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naturally. The monastery has about 1,000 acres of brush the sheep weed which the cows may not be able to get to. The sheep can then provide a return through high-protein products of lamb.

“That’s my hope or purpose,” Brother Joseph says. “I want to develop these little techniques for those who have this bad, brushy soil so they can get an interest- ing supplemental income with little investment.” In his vision, there is a sense of harmony spread pro- portionately between restoring the heirloom grass and supplying enough of it as feed available to the animals that are adapted to the grass. Eventually, Brother Jo- seph hopes the trees will be spaced out enough so that they are proportionate with the existing water sources in the soil, but that there will also still be enough trees for the songbirds to have a place to eat. This view of the land serves as a good reminder that life is often also built in the same harmony; there is a time to give and a time to take away.

Ora et Labora

At the heart of the monastery, the monks live by an ancient model, “Ora et Labora.” Translated, it literally means “work and pray.” However, work is not sepa- rated from prayer. According to Brother Joseph, work is only possible through prayer. Brother Joseph wants people to be aware that the monks are available to as- sist them in prayer. He said he believes Oklahoma has a culture of prayer, if nothing else but praying for rain. “It might not be the material rain we’re seeking, but there’s always a rain of goodness and grace,” he says. “It is very important for us that people perceive the

monastery as being a help to them rather than a worry of ‘who are those guys walking around in habits?’” According to Brother Joseph, the best defense is a good offense. He is more than happy to make known what the monks are doing and offer them their ser- vices through prayer, as well as let others know the needs of the monastery.

“There is so much the monks can do but sometimes you have to stop, know your limits and say ‘I need some help,’” he said.

The community is a key part in keeping the monas-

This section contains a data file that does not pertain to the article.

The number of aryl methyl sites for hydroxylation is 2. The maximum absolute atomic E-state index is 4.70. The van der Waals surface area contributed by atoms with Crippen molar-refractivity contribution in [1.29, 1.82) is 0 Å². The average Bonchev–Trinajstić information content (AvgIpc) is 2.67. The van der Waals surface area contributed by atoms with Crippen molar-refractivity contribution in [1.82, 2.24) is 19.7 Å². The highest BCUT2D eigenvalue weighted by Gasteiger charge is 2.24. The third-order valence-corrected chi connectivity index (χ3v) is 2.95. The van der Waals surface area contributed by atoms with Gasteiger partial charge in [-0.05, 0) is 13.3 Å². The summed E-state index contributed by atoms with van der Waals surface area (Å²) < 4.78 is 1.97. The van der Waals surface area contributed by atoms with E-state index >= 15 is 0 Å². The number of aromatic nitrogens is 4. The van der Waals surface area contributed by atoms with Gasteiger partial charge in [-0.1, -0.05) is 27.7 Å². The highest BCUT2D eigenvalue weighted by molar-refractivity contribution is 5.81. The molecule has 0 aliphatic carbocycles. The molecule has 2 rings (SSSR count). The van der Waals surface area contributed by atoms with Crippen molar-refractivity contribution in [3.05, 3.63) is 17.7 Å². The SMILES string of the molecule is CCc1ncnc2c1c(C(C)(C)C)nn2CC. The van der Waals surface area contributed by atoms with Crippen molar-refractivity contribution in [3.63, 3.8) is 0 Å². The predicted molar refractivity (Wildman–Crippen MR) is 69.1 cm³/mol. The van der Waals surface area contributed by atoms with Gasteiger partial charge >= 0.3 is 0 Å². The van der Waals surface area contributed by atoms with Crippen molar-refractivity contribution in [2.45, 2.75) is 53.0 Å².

tery thriving. According to Brother Joseph, with one or two exceptions, small families and small donations have built their church. According to the church’s Canon Law, the wishes of what the donor would like to see their gift used for will always be respected. “You know, you can’t say, ‘Go buy ice cream for the monks,’ but anything within reason will be absolutely respected,” Brother Joseph says with a modest laugh. The monastery also holds a work day each year for volunteers to come and contribute their skills to keep the farm running. All the volunteers spend one day burning brush, constructing electric fence, painting and doing anything and everything you would expect on a farm.

“They do in one day what I couldn’t do in a year,” Brother Joseph says.

According to Eric Graylas, Assistant District Attor- ney for the city of Tulsa and event coordinator, more than 350 people attended last year.

“There’s no better way to connect yourself with na- ture and God at the same time,” Graylas says. “You

can get completely in-tune with God and yourself by working on their farm, with the sheep especially.” Through connecting with the sheep, it’s almost like people can connect to their biblical past. For Brother Joseph, this is how every day is spent; his entire life is offered as a prayer. When the whistle has been put away and the last sound of the bell fades into quiet peace, silence settles in leaving one word to echo until morning: Amen.

History & Traditions

✓ St. Benedict lived in the 6th Century and is the father of Western monasticism. ✓ Benedictine communities live under an ab- bot, who holds the place of the father fi gure. ✓ The monks earn their living from their farm, vegetable garden, orchard and crafts. ✓ The public may attend the following services: Low Mass, Prime, High Mass, Sext, None and Vespers. ✓ Hospitality is important to the Benedictine Tradition, so the monastery does receive guests for private retreats. ✓ For more information or to schedule a visit, please call (918) 772-2454 or look online at OL

A new Christian book by an Oklahoma author.

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